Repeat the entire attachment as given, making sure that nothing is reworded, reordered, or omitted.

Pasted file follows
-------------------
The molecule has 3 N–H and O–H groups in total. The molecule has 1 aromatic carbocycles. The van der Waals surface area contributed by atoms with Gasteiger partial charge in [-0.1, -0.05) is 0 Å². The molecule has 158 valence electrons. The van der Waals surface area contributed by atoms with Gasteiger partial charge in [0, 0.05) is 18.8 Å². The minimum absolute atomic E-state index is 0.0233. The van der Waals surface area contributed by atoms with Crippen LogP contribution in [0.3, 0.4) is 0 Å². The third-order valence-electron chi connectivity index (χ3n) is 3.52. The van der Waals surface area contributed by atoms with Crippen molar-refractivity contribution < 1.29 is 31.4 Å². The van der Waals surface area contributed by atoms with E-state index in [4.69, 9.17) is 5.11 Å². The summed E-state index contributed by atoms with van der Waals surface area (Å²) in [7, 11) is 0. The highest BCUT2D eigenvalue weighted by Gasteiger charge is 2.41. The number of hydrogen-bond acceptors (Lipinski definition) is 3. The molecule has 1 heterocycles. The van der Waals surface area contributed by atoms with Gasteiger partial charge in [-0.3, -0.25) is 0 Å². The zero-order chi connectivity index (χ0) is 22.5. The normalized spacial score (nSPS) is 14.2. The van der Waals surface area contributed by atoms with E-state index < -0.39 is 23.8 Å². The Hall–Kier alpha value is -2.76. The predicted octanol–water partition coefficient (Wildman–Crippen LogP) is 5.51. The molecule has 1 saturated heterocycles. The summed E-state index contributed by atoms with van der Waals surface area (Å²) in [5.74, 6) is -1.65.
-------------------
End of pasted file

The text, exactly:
The molecule has 3 N–H and O–H groups in total. The molecule has 1 aromatic carbocycles. The van der Waals surface area contributed by atoms with Gasteiger partial charge in [-0.1, -0.05) is 0 Å². The molecule has 158 valence electrons. The van der Waals surface area contributed by atoms with Gasteiger partial charge in [0, 0.05) is 18.8 Å². The minimum absolute atomic E-state index is 0.0233. The van der Waals surface area contributed by atoms with Crippen LogP contribution in [0.3, 0.4) is 0 Å². The third-order valence-electron chi connectivity index (χ3n) is 3.52. The van der Waals surface area contributed by atoms with Crippen molar-refractivity contribution < 1.29 is 31.4 Å². The van der Waals surface area contributed by atoms with E-state index in [4.69, 9.17) is 5.11 Å². The summed E-state index contributed by atoms with van der Waals surface area (Å²) in [7, 11) is 0. The highest BCUT2D eigenvalue weighted by Gasteiger charge is 2.41. The number of hydrogen-bond acceptors (Lipinski definition) is 3. The molecule has 1 heterocycles. The van der Waals surface area contributed by atoms with Gasteiger partial charge in [-0.3, -0.25) is 0 Å². The zero-order chi connectivity index (χ0) is 22.5. The normalized spacial score (nSPS) is 14.2. The van der Waals surface area contributed by atoms with E-state index < -0.39 is 23.8 Å². The Hall–Kier alpha value is -2.76. The predicted octanol–water partition coefficient (Wildman–Crippen LogP) is 5.51. The molecule has 1 saturated heterocycles. The summed E-state index contributed by atoms with van der Waals surface area (Å²) in [5.74, 6) is -1.65.